Jet Holding v. Cooper Cameron

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Note: the Plaintiffs in this case have entered an appeal. The Court of Appeal in Singapore heard the appeal on 28 March and has reserved judgment
(1) Jet Holding Ltd, (2) Jet Shipping Ltd (3) Jet Drilling (S) Pte Ltd and (4) Maurel et Prom v. (1) Cooper Cameron (Singapore) Pte Ltd and (2) Stork Technology Services Asia Pte Ltd
Singapore High Court: Belinda Ang Saw Ean J.: [2005] SGHC 149: 22 August 2005

Haridass Ho & Partners for Jet Holding Ltd and ohers
Gurbani & Co for Cooper Cameron (Singapore) Pte Ltd
Mallal & Namazie for Stork Technology Services Asia Pte Ltd

In this case, Justice Belinda Ang cast liability on the Original Equipment Manufacturer (Cooper Cameron) of a slip joint used on board a drill ship and the sub-contractor who refurbished the slip joint (Stork) for the damage occasioned to the ship when the slip joint broke during normal operations. The Judge also found that although the owners of the ship had a contract with Cooper Cameron, this did not bar a claim in tort against Stork

DMC Category Rating: Confirmed

This case note is contributed by Ang & Partners, the International Contributor to the website for Singapore

The "Energy Searcher" was a drill ship and was owned since 1999 by Jet Holding Limited ("JHL"), the first Plaintiff in this action. On 16 March 2001, its slip joint, which is a piece of oil-drilling equipment, broke due to tensile overload during normal operational conditions. The second Plaintiff, Jet Shipping Limited ("JSL") was the previous registered owner of the "Energy Searcher". The third Plaintiff, Jet Drilling (S) Pte Ltd ("JDL") was at all material times the manager of the "Energy Searcher". The fourth Plaintiff, Maurel Et Prom ("MEP") claimed as assignee of the respective rights, title and interest of the first three Plaintiffs.

The first Defendant, Cooper Cameron (Singapore) Pte Ltd ("Cameron") was the Original Equipment Manufacturer ("OEM") of the slip joint. The second Defendant was Stork Technology Services Asia Pte Ltd ("Stork"). Cameron had sub-contracted the refurbishment of the subject slip joint to Stork. The Plaintiffs sued Cameron for its losses and Cameron sued Stork for an indemnity.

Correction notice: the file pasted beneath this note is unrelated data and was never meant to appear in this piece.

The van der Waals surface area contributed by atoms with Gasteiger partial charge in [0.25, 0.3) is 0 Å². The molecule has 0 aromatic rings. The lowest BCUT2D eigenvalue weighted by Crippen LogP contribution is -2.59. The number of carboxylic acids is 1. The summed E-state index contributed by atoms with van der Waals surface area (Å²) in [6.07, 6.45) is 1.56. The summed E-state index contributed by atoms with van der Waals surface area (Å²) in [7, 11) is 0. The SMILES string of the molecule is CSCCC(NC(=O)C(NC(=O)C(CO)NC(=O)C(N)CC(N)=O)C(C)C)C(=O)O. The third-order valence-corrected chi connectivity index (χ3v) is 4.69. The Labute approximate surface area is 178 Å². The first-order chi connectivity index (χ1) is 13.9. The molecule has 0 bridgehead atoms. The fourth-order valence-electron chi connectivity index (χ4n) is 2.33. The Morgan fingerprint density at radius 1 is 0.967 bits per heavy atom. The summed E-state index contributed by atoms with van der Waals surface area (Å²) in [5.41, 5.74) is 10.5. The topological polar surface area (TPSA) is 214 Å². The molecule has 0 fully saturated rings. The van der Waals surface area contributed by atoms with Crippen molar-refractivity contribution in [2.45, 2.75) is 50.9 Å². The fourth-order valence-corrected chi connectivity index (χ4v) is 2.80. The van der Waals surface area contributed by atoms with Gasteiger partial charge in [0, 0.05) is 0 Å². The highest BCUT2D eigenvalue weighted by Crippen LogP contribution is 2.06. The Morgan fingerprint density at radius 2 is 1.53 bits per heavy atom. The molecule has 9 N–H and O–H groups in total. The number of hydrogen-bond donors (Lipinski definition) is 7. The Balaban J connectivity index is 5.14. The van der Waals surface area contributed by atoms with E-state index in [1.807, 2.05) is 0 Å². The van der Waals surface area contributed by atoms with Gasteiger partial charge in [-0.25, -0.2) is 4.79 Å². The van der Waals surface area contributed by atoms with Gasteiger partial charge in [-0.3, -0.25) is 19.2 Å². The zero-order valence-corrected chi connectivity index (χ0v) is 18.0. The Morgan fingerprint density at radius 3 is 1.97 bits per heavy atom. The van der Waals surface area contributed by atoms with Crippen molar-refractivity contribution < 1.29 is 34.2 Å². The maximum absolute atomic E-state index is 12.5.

The Plaintiffs’ case was that Stork had machined the fractured slip joint (thereby seriously reducing wall thickness) at the location where the failure occurred. Stork denied that it had machined anywhere near the location of the fracture. The Plaintiffs then contended that Stork should have at least detected the inadequate wall thickness. As against Cameron, the Plaintiffs’ principal contention was that Cameron failed properly to inspect the slip joint and to supervise Stork in the refurbishment of the fractured slip joint.

In a 55-page judgment, Justice Belinda Ang allowed the Plaintiffs’ claim and also allowed Cameron to claim for an indemnity against Stork.

Title to sue Cameron and Stork
1. Under contract, the Judge found that the party with title to sue was JSL, the previous registered owners. The Judge found that JDL, as manager of the Energy Searcher, had entered into the contract of refurbishment in 1998 as agent for JSL and as principal. At that time, JSL were still the registered owners of the Energy Searcher.

2. The parties with title to sue Cameron in negligence and negligent misstatement (see 7. below) were JSL and JHL, the current registered owners. As a matter of law, only a person with either legal ownership of or possessory title to the property at the time when the loss or damage occurred could sue in negligence for damages. JHL could sue as the registered owners of the ship. As for JSL, the evidence was that after the ship was sold by JSL to JHL, JSL bareboat chartered the ship from JHL. JSL could therefore sue as disponent owners and bailee in possession. Even though JSL had a contract with Cameron, a separate duty of care in tort could still arise.